Saturday, October 30, 2010

White Ibis at Busch Gardens Tampa

White Ibis




I just love the blue eyes of the White Ibis.


Did you Know?


  • When feeding, White Ibis often give a soft, grunting croo, croo, croo as they forage. They may fly up to 15 miles a day in search of food.

  • Around their colonies, ibises eat crabs and crayfish, which in turn devour quantities of fish eggs. By keeping down the numbers of crayfish, the birds help increase fish populations.

  • The main conservation concerns for white ibis are hunting and habitat loss. Birds and eggs are hunted for food. When the colony is disturbed by hunting, adults will leave their nests and the young may die.

  • A group of ibises has many collective nouns, including a "congregation", "stand", and "wedge" of ibises.

Did you know SOURCE


Thanks for stopping by,

Craig Glenn

Friday, October 29, 2010

Scarlet Ibis

Scarlet Ibis at Busch Gardens Tampa




The Scarlet Ibis (Eudocimus ruber) is a species of ibis that inhabits tropical South America and also Trinidad and Tobago. It is the national bird of Trinidad and is featured on the Trinidad and Tobago coat of arms along with Tobago's national bird, the Rufous-vented Chachalaca.

Adults are 56–61 cm long and weigh 650g. They are completely scarlet, except for its black wing tips. They nest in trees, laying two to four eggs. Their diet is fish, frogs, reptiles and crustaceans. A juvenile Scarlet Ibis is grey and white; as it grows the ingestion of red crabs in the tropical swamps gradually produces the characteristic scarlet plumage.

The life span of Scarlet Ibis is approximately 15 years in the wild and 20 years in captivity.

This species is very closely related to the American White Ibis and is sometimes considered conspecific with it.

While the species may have occurred as a natural vagrant in southern Florida in the late 19th century, all recent reports of the species in North America have been of introduced or escaped birds. Eggs from Trinidad were placed in White Ibis nests in Hialeah Park in 1962, and the resulting population hybridised with the native ibis, producing "pink ibises" that are still occasionally seen.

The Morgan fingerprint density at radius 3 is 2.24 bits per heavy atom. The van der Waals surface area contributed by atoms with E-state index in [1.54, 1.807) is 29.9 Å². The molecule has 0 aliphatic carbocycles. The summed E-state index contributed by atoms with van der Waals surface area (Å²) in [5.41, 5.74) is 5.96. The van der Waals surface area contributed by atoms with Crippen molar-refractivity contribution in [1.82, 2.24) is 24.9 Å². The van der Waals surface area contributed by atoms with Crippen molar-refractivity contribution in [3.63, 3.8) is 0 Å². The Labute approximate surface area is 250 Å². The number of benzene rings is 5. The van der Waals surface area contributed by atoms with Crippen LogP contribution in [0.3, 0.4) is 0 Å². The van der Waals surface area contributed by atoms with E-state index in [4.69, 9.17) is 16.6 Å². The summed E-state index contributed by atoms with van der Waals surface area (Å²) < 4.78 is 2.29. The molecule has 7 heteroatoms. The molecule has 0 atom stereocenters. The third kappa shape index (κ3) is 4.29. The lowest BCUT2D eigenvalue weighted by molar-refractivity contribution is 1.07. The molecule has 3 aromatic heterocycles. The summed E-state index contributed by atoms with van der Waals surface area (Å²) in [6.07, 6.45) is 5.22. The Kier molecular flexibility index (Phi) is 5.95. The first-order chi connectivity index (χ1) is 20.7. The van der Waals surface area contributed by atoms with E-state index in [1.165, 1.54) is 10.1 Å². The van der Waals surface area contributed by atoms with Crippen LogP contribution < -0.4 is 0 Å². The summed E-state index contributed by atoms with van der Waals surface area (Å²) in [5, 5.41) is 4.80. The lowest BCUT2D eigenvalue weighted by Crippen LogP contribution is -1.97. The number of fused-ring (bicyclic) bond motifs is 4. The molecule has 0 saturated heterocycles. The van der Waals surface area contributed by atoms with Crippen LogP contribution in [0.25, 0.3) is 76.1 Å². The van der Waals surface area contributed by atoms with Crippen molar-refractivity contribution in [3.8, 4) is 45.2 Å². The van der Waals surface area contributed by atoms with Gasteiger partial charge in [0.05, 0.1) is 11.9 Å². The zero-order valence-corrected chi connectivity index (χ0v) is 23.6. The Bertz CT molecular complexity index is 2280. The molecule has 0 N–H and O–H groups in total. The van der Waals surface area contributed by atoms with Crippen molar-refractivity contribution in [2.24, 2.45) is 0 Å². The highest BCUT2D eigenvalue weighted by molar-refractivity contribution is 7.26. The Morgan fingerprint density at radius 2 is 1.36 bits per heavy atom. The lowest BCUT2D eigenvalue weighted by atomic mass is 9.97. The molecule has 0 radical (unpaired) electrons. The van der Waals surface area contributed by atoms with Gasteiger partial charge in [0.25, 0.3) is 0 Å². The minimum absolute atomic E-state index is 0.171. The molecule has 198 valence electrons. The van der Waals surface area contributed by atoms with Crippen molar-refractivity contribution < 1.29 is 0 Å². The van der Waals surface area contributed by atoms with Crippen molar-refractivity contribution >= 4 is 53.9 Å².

Reference
Photo by Craig Glenn

Thanks for stopping by.

Thursday, October 28, 2010

Mystery Critter Wednesday Solved 13

Asian Elephant at Busch Gardens




Thanks for playing everyone. Scooter takes the prize once again. Check's in the mail!

Craig

Wednesday, October 27, 2010

Mystery Critter Wednesday Round 13

Mystery Critter



I am sure I made this much too simple, but in the spirit of resurrecting my Mystery Critter series, here we go.

The poster with the most accurate and detailed identification of this critter will be the winner!


Have fun and thanks for stopping by,

Craig Glenn

Tuesday, October 26, 2010

Great Migrations - National Geographic

Great Migrations


Don't miss this show! I know I wont. I think they might be using some of my photos.... no not really!


Great Migrations
PREMIERES
NOV 7th, 2010 - 8PM et/pt
A Global Television Event

Monday, October 25, 2010

American Flamingo

Flamingo at Busch Gardens Tampa




The American Flamingo (Phoenicopterus ruber) is a large species of flamingo closely related to the Greater Flamingo and Chilean Flamingo. It was formerly considered conspecific with the Greater Flamingo, but that treatment is now widely viewed (e.g. by the American and British Ornithologists' Unions) as incorrect due to a lack of evidence. It has also been known as the Caribbean Flamingo, but the species' presence in the Galápagos makes that name problematic.

The American Flamingo breeds in the Galápagos Islands, coastal Colombia, Venezuela and nearby islands, besides the Guyanas and Cape Orange in Brazil. It also breeds in the Yucatán Peninsula of Mexico, and in the northern Caribbean in the Bahamas, Hispaniola, Cuba and the Turks and Caicos Islands. Most sightings in southern Florida are usually considered to be escapees, although at least one bird banded as a chick in the Yucatán Peninsula has been sighted in Everglades National Park, and others may be genuine wanderers from Cuba.